Once again I’ve spent way too much time browsing through the the Benefit Auction catalogue. It innocently sits on the corner of my desk… and has quickly become my go-to piece of visual interest. Last year it was landscapes, this year the portraits in our Live and Online auctions are standing out.
Cindy Sherman photographs herself in different identities and situations, and I can’t recall ever seeing her work as a diptych. This piece was created just following her Untitled Film Stills, 1977–1980 series , which brought her international recognition. And, of course, this past May a 1981 Sherman portrait, Untitled #96, became the record holder for a photograph sold at auction. I wonder if she’ll ever pose as a Suffragette? (see last portrait below)
Coupon’s medium-shot and single-light portraits reference Dutch painting masters and are less about fashion than about personality. I have to confess it is entertaining just to see Garcia posed à la Rembrandt. Among Coupon’s notable sitters is another famed musician featured in the auction, Miles Davis. He appears with his trademark deep, penetrating gaze on his face….and a baby in his arms.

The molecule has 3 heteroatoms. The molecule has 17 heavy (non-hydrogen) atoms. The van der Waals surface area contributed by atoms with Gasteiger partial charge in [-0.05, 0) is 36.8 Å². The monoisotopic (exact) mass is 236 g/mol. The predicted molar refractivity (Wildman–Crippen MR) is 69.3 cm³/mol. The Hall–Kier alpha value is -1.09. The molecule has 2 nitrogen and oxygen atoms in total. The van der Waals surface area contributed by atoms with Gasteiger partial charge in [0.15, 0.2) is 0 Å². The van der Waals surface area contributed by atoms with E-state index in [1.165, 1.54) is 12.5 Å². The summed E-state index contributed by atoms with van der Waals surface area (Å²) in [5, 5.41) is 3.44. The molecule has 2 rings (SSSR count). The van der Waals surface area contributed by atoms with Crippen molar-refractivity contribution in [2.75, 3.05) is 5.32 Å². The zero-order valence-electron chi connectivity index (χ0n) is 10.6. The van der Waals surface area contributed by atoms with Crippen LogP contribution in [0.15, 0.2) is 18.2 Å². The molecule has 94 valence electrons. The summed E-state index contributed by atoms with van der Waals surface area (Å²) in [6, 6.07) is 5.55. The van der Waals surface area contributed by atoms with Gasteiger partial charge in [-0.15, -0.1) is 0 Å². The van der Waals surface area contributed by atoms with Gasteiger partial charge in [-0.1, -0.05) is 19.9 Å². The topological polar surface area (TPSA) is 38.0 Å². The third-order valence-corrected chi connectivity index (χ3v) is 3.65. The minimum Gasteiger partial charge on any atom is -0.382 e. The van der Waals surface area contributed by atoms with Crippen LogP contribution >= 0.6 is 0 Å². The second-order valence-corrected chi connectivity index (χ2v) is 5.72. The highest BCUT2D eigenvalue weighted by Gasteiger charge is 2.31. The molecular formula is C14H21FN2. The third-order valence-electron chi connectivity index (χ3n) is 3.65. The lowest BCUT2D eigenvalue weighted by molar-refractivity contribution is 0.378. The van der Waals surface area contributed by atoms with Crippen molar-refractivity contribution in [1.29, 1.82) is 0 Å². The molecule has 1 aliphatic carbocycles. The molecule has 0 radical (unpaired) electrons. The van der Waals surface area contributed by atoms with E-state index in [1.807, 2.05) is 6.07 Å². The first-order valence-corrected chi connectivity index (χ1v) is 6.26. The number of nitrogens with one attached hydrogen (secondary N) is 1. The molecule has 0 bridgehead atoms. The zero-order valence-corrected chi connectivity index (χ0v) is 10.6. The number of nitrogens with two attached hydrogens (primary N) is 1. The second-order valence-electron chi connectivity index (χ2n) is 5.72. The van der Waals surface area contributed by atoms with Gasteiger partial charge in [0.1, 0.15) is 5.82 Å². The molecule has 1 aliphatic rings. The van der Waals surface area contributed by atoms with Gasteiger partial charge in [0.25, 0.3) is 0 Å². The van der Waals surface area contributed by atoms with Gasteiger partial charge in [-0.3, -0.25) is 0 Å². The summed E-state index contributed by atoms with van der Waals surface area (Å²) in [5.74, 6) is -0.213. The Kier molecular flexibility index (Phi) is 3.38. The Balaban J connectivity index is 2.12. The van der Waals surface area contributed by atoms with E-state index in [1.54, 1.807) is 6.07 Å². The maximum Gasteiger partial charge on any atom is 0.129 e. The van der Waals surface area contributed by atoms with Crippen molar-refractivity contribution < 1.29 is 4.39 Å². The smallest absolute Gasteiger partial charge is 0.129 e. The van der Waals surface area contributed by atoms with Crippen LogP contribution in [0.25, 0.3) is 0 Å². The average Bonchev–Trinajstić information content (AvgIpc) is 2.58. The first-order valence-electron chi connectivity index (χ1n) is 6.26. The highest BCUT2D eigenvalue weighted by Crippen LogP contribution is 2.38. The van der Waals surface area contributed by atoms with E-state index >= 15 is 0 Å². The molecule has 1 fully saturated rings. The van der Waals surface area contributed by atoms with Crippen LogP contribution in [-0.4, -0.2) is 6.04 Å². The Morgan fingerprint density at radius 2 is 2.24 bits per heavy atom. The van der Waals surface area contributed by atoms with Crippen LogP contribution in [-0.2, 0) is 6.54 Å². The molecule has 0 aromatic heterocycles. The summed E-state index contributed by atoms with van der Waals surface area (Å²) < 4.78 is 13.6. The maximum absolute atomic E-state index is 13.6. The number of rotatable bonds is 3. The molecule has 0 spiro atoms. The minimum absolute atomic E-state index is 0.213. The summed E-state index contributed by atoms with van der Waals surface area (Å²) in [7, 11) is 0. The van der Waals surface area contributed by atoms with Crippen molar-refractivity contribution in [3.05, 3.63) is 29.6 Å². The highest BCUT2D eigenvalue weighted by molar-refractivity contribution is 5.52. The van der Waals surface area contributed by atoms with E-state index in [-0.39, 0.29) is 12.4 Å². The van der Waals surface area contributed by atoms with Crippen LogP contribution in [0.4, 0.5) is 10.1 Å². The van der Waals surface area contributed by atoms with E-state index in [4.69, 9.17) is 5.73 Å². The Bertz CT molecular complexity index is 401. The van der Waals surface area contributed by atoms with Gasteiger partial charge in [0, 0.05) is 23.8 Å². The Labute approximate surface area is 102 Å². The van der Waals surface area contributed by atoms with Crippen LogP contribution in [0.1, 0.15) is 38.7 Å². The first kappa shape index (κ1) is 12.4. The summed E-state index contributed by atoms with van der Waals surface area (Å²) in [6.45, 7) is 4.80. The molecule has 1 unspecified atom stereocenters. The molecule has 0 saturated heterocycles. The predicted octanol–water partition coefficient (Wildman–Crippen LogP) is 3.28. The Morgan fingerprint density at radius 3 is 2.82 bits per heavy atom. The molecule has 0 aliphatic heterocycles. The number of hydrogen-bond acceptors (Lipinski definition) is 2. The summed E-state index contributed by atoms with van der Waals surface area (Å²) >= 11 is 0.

Classic portraits from Vanity Fair including works by photographers such as Cecil Beaton, Anton Bruehl, and Edward Steichen. Portraits of Louis Armstrong, Louise Brooks, George Gershwin, Katharine Hepburn, and Leslie Howard are featured in this portfolio. It was fun for me to just imagine these stars in conversation based on their expression, gesture and (especially in Leslie Howard’s case) wardrobe.
Known for his commercial images and celebrity portraits, Muray photographed some of the twentieth century’s best-known icons, such as this portrait of Mexican painter Frida Kahlo. Their relationship is legendary… and as a former latina art student myself, Kahlo as a subject in portraits (both in her own painting as well as photographs taken of her)- and the public interest in them- has been continually fascinating.
Inscription in unknown hand in pencil reads ‘Carrie Chapman Catt’. A close colleague of Susan B. Anthony, Catt served as president of the National American Woman Sufferage Association (Anthony selected Catt to succeed her) and was the founder of the League of Women Voters and the International Alliance of Women. One of the things I have always loved about moving to Rochester is the Susan B. Anthony House and how it serves, like this photograph does, as a reminder of both the leaders and the many ‘Untitled’ people who have been involved in a struggle to bring about change.
Roxana Aparicio Wolfe is the Curator of Education and Online Communities at George Eastman House.